Ni! means listen podcast
In this episode, we meet Uncle Walter Eatts. Uncle Walter is the child of a stolen generation mother from the Kimberley and a white father from Busselton. His parents fell in love at Beagle Bay Mission near Broome and fled to Queensland to avoid native welfare.
Uncle Walter grew up not knowing his heritage or culture, as he says - not white, not black, not wanted. But all that changed when he met the love of his life, proud Ballardong Noongar yorga Doolann Leisha Eatts - she not only helped him unlock the secrets of his past, Uncle Walter says she saved his life.
Ni! Means Listen was produced by Community Arts Network in partnership with the City of Perth and with support from the ABC.
Ngaluk Waangkiny | Stories of Resilience
This book is dedicated to the ten courageous, wise and trailblazing Elders who generously shared their life’s journey during this storytelling project.
Their triumphs over adversity, tireless fight for human rights and constant advocacy for respect and recognition leaves a powerful and lasting legacy.
We pay our respects to the Elders who passed during the making of this book and we thank them for gifting their stories so future generations can learn from them, heal and move forward.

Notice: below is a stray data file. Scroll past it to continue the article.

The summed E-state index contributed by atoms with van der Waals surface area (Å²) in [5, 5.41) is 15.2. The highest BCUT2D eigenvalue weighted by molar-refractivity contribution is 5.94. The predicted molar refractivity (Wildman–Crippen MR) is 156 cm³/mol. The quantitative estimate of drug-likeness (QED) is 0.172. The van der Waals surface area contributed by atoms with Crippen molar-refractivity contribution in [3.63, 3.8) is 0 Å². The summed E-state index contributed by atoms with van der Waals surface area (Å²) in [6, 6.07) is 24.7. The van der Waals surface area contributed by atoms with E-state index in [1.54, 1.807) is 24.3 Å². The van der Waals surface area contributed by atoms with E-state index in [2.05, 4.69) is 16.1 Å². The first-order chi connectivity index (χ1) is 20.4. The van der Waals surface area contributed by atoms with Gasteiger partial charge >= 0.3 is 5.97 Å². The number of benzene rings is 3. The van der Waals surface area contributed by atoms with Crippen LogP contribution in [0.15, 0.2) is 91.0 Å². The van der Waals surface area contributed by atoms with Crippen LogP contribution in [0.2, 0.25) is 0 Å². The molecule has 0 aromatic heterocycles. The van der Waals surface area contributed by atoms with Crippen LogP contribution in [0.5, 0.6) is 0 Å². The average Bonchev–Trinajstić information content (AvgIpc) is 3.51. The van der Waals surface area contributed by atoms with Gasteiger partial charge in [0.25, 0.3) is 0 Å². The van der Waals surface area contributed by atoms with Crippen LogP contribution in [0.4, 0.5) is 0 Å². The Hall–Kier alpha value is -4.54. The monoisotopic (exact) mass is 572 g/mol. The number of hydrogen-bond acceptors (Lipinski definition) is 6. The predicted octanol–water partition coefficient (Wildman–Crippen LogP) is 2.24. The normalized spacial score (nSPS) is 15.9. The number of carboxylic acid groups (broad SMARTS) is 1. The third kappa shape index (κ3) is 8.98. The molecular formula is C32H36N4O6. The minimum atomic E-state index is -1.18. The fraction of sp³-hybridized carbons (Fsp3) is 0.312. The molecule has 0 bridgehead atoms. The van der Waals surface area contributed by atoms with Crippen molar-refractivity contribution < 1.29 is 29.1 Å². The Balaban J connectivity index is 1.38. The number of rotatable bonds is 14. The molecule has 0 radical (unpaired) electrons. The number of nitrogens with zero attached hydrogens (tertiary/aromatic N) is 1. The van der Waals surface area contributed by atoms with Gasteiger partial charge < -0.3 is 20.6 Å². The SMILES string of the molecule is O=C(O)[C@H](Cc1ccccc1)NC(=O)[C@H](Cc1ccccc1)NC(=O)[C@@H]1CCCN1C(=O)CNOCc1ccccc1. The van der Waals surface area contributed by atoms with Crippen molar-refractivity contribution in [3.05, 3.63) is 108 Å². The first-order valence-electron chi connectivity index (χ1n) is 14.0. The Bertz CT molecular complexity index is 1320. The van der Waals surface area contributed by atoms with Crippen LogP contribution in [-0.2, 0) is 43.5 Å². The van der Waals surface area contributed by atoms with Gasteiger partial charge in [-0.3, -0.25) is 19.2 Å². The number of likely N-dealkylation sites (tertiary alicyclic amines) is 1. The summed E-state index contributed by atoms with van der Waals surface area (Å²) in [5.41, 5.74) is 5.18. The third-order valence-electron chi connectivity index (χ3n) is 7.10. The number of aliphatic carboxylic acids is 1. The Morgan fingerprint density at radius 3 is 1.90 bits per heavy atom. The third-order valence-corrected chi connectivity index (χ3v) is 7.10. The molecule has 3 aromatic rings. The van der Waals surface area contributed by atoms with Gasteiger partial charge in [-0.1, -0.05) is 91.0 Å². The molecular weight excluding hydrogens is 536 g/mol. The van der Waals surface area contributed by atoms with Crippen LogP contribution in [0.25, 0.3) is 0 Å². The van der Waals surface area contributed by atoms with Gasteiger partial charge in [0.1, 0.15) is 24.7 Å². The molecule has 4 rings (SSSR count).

This book shares images and vignettes of each of their lives. It serves to complement a series of in-depth podcast interviews featuring each Elder, and a short film documenting their reconciliation journey with the City of Perth.
Their stories, in their words – their legacy. Always was. Always will be. Aboriginal land.
Ngaluk Waangkiny Documentary
Ngaluk Waangkiny follows the journey of a courageous group of Aboriginal Elders living on Whadjuk Noongar boodja as they fight for respect, recognition and acknowledgement from the City of Perth.
Once banned from the city streets, these Elders now have a seat at the Council table and are making decisions that are quite literally changing the face of Boorloo - Perth.
Co-written and directed by award-winning filmmaker Poppy van Oorde-Grainger and acclaimed Noongar artist Ian Wilkes, this short film is rich with archival vision, personal histories and moments of profound change.